Some exceptional books about food. Cook books, novels, memoirs, miscellany.

(Full disclosure: if you make a purchase by clicking on the links below, I earn a trivial pittance which helps subsidize the hosting of this site and my addiction to expensive camera lenses. If having bought one of the below you find it without merit, sadly I am unable to refund you. But I will be astonished.)




How to Cook Everything by Mark Bittman.

Does what it says on the cover. This book, by an order of magnitude, is the one which I have followed more than any other in the kitchen. Bittman is practical, serious and highly reliable. It an expansive and generous work, and one which I find myself giving to people whom I really care about.


Nose to Tail Eating by Fergus Henderson.

Is it possible to love a man whom you have never met? Fergus Henderson long ago transcended from cult figure to foodie hero, and it’s cool (dare I say faddish?) to revere him. But my reverence is sincere, and when my wife took me to his restaurant in London, it was one of the happiest dinners of my life.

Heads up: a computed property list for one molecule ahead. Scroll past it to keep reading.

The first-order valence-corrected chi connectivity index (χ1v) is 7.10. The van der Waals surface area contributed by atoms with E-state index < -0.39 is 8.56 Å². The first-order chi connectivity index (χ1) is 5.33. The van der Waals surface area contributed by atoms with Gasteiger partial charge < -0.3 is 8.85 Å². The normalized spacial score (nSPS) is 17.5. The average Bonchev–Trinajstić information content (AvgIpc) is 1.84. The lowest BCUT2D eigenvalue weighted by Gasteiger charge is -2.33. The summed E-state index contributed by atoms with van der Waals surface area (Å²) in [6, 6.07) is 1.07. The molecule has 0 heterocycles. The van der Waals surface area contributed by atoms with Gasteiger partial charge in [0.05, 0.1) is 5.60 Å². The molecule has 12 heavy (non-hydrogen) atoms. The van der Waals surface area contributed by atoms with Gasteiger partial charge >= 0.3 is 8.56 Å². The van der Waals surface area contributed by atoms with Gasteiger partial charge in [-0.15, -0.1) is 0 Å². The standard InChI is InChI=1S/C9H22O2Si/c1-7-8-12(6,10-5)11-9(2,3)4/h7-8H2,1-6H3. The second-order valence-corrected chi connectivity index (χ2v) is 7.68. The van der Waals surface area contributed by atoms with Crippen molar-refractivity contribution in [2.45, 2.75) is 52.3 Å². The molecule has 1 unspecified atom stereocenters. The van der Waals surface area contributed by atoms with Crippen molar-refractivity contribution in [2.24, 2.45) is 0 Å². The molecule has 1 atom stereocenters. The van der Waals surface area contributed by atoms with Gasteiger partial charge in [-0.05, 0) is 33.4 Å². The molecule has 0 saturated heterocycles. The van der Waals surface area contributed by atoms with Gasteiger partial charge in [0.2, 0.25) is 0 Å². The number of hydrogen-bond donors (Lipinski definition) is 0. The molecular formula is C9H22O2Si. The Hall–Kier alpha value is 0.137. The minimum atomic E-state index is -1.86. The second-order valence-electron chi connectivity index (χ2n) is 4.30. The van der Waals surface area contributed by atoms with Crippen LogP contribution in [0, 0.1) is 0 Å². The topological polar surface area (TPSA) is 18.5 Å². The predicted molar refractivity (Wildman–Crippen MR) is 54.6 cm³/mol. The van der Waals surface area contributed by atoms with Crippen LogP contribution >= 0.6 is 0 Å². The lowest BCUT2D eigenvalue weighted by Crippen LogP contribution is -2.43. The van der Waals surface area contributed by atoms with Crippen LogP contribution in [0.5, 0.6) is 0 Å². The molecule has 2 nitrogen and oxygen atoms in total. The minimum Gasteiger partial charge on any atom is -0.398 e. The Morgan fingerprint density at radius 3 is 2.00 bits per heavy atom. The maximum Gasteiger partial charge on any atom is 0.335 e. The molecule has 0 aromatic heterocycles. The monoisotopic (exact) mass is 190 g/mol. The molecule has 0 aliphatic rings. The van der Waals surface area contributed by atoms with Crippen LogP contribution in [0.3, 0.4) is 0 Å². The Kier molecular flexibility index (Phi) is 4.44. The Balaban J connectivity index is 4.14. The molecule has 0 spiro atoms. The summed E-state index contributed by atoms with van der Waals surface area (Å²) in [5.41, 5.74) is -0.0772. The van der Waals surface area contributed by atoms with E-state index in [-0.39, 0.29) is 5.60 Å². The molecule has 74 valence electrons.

Beyond Nose to Tail by Fergus Henderson.

The sequel. Like 99% of people who own these two books, I’ve never made Lambs Brain Terrine nor Crispy Pigs’ Tails. But I find it reassuring to know that – should the mood take me – I have the recipe at hand. And now the organs, gristle and wobbly bits are joined by desserts.  The recipe for madeleines is peerless.


Heliopolis by James Scudamore

This is a wonderful story, whose author (I ‘m fortunate enough to know from plenty of first hand experience) is not only a brilliant writer but also a formidable gastronome. The narrative is cleverly assembled around a series of dishes, but this tale is about a lot more than just food. This book deserved the Booker Prize which it came close to winning. You should certainly read it.


Kitchen Confidential: Adventures in the Culinary Underbelly by Anthony Bourdain

Bourdain’s popularity – in at the States, at least – is immense. But this makes him no less clever and no less right about pretty much everything upon which he rests his gaze. I owe this book a genuine debt of gratitude, for it talked me out of ever becoming a professional chef, and talked me into appreciating that I would forever lead a happier, saner life as a half-decent home cook.


The Debt to Pleasure: A Novel by John Lanchester.

A compelling but rather peculiar novel with gastronomy and mischief at its heart. I don’t wish to say too much about it for fear of spoilers, but essential reading.


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